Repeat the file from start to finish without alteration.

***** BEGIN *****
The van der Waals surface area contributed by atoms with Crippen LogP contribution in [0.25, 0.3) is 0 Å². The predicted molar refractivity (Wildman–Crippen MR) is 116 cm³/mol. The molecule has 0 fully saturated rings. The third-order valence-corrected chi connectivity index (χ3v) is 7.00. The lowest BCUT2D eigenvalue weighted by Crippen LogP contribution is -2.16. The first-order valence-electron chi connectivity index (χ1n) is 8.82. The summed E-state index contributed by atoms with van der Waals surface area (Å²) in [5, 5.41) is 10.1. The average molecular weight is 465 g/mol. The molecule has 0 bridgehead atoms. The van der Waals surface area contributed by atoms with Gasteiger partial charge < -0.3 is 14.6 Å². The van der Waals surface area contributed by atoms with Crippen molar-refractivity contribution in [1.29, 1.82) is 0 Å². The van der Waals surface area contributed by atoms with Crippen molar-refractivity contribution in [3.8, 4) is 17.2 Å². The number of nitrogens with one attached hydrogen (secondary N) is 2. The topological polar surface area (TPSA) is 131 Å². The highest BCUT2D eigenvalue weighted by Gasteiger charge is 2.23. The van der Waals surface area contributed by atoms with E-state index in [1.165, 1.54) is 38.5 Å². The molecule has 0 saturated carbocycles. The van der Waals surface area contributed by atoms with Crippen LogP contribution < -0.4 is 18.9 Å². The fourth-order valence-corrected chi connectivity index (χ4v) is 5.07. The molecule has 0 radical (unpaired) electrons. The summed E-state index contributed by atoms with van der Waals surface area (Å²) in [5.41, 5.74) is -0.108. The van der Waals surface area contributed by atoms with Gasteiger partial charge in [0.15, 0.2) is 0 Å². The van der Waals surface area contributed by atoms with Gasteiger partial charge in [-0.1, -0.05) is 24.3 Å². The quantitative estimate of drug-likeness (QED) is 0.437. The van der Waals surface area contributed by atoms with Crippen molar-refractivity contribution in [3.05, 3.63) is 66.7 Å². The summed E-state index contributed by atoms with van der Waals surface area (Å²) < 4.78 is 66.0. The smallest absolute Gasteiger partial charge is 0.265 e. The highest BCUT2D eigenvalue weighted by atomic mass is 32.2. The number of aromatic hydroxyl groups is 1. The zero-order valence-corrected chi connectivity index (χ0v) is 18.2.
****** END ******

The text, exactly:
The van der Waals surface area contributed by atoms with Crippen LogP contribution in [0.25, 0.3) is 0 Å². The predicted molar refractivity (Wildman–Crippen MR) is 116 cm³/mol. The molecule has 0 fully saturated rings. The third-order valence-corrected chi connectivity index (χ3v) is 7.00. The lowest BCUT2D eigenvalue weighted by Crippen LogP contribution is -2.16. The first-order valence-electron chi connectivity index (χ1n) is 8.82. The summed E-state index contributed by atoms with van der Waals surface area (Å²) in [5, 5.41) is 10.1. The average molecular weight is 465 g/mol. The molecule has 0 bridgehead atoms. The van der Waals surface area contributed by atoms with Gasteiger partial charge < -0.3 is 14.6 Å². The van der Waals surface area contributed by atoms with Crippen molar-refractivity contribution in [1.29, 1.82) is 0 Å². The van der Waals surface area contributed by atoms with Crippen molar-refractivity contribution in [3.8, 4) is 17.2 Å². The number of nitrogens with one attached hydrogen (secondary N) is 2. The topological polar surface area (TPSA) is 131 Å². The highest BCUT2D eigenvalue weighted by Gasteiger charge is 2.23. The van der Waals surface area contributed by atoms with E-state index in [1.165, 1.54) is 38.5 Å². The molecule has 0 saturated carbocycles. The van der Waals surface area contributed by atoms with Crippen LogP contribution < -0.4 is 18.9 Å². The fourth-order valence-corrected chi connectivity index (χ4v) is 5.07. The molecule has 0 radical (unpaired) electrons. The summed E-state index contributed by atoms with van der Waals surface area (Å²) in [5.41, 5.74) is -0.108. The van der Waals surface area contributed by atoms with Gasteiger partial charge in [0.15, 0.2) is 0 Å². The van der Waals surface area contributed by atoms with Gasteiger partial charge in [-0.1, -0.05) is 24.3 Å². The quantitative estimate of drug-likeness (QED) is 0.437. The van der Waals surface area contributed by atoms with Crippen molar-refractivity contribution in [3.05, 3.63) is 66.7 Å². The summed E-state index contributed by atoms with van der Waals surface area (Å²) < 4.78 is 66.0. The smallest absolute Gasteiger partial charge is 0.265 e. The highest BCUT2D eigenvalue weighted by atomic mass is 32.2. The number of aromatic hydroxyl groups is 1. The zero-order valence-corrected chi connectivity index (χ0v) is 18.2.